Decolonizing Diet Project Pt. 2: Anishinaabe Probe Health of Ancestral Diet Despite Modern Pollution

The Decolonizing Diet Project (DDP) follows “the disenfranchisement of our people from their food sources,” said Dr. Martin Reinhardt, Asst. Prof. at Northern Michigan University (NMU) Center for Native American Studies and DDP principal investigator.

Reinhardt explained the DDP academic research initiative at an April 2012 pollinator protection and native plants restoration workshop at the Hannahville Indian Community.

The workshop was organized by the Zaagkii Wings and Seeds Project, coordinated by the nonprofit Cedar Tree Institute in Marquette, MI.

Funded by the U.S. Forest Service and others, the Zaagkii Project partners with Northern Michigan and Wisconsin tribes to restore native plants and protect pollinators like bees and butterflies.

DDP participants began their traditional diet/exercise in March 2012 with a master food list and food consultants.

Volunteers spend a year eating food that was part of the Anishinaabe Great Lakes diet prior to 1600.

Organizers hope for food, equipment, cash donations to assist volunteers with diet costs.

Zaagkii Project sponsors:
Keweenaw Bay Indian Community
United States Forest Service (USFS)
Marquette County Juvenile Court
U.P. Children’s Museum
Northern Michigan University Center for Native American Studies

Workshop included reps. from:
Hannahville Indian Community
Keweenaw Bay Indian Community
Sault Ste. Marie Band of Chippewa Indians
Lac Vieux Desert Band of Lake Superior Chippewa Indians
Menominee Indian Tribe of Wisconsin

Martin Reinhardt, Ph.D.
Asst. Prof.
NMU Center for Native American Studies

Decolonizing Diet Project on DDP
Editor Gina Boltz

IPR on the Decolonizing Diet Project

NMU Center for Native American Studies (CNAS)
April Lindala, NMU CNAS director/key Zaagkii Project partner

DDP Advisors:

Dr. Devon A. Mihesuah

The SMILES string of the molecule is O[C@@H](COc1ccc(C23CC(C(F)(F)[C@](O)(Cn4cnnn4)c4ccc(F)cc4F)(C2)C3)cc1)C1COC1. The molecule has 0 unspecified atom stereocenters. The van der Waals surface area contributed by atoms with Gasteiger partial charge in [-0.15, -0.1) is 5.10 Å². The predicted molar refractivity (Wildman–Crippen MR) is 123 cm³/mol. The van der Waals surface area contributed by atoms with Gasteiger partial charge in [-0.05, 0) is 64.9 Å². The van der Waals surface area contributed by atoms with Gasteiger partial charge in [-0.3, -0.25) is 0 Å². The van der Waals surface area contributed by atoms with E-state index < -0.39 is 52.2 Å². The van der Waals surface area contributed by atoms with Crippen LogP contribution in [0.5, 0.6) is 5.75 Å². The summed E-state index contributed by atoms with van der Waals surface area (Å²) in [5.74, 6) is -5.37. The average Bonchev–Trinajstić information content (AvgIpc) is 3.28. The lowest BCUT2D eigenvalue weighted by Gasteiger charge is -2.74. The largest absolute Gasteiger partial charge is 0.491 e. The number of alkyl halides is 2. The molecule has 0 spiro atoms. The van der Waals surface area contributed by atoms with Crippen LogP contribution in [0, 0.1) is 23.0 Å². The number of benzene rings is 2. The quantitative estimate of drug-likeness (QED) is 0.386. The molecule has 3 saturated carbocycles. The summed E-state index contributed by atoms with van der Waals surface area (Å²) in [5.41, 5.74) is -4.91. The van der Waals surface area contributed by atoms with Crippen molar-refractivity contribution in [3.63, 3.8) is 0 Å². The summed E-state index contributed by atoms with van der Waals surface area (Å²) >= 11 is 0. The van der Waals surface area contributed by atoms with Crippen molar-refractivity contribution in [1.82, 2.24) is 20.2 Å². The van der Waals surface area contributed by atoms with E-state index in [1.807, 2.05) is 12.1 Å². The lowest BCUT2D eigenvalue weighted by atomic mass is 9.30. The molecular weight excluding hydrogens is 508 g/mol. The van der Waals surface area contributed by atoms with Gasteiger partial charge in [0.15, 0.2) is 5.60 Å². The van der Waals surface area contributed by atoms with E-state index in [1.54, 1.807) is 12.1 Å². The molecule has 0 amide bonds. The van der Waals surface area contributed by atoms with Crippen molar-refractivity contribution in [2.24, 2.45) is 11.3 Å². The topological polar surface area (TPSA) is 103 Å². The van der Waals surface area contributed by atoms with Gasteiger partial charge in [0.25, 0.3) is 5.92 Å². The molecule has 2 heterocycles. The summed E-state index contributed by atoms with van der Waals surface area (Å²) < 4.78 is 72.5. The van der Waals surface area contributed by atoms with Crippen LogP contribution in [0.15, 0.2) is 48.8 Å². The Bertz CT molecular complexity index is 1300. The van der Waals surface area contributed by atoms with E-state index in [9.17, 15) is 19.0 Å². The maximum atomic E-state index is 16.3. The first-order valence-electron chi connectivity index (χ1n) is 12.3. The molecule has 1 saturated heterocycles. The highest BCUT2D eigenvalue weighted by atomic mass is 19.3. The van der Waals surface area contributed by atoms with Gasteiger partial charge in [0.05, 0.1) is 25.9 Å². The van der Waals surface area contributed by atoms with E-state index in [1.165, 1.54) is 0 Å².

Cora Lee Beers Price Prof. of International Cultural Understanding
Humanities and Western Civilization
Dir. of American Indian Health and Diet Project
University of Kansas
Choctaw Nation of Oklahoma
Chickasaw descendant

Jim St. Arnold
Great Lakes Indian Fish & Wildlife Commission

Chris Kibbit

Dr. Steve DeGoosh
NMU Assoc. Prof.
Earth, Environmental, Geographical Sciences Dept.

Dr. Michael Broadway
NMU Prof., Dean, College of Arts & Sciences

Dr. Alan J. Rebertus
NMU Prof.

Kenneth Pitawanakwat
NMU CNAS Anishinaabemowin Instructor

Dr. Mohey Mowafy
NMU Distinguished Prof. of Human Nutrition

Dr. Scott Doughty
DDP physician/health consultant

Thomas Therom:

Late American sociologist William Thomas innovative work on the sociology of migration, and formulation of a fundamental principle named the Thomas Theorem.

Characteristics in our society persist because they are mutually reinforcing:
“If men define situations as real, they are real in their consequences”

Thomas Theorem relates to stages of the vicious cycle of prejudice and discrimination
“Once meaning has been assigned, their consequent behavior is shaped by meaning”

U.S. National Arboretum (USDA)
Living museum: Trees, shrubs and herbaceous plants are cultivated for scientific and educational purposes

USDA National Plant Germplasm System

National Center for Reforestation, Nurseries and Genetic Resources
Former National Seed Storage Lab

USFS Seed Vaulting
By Paul Tolmé, National Wildlife Federation


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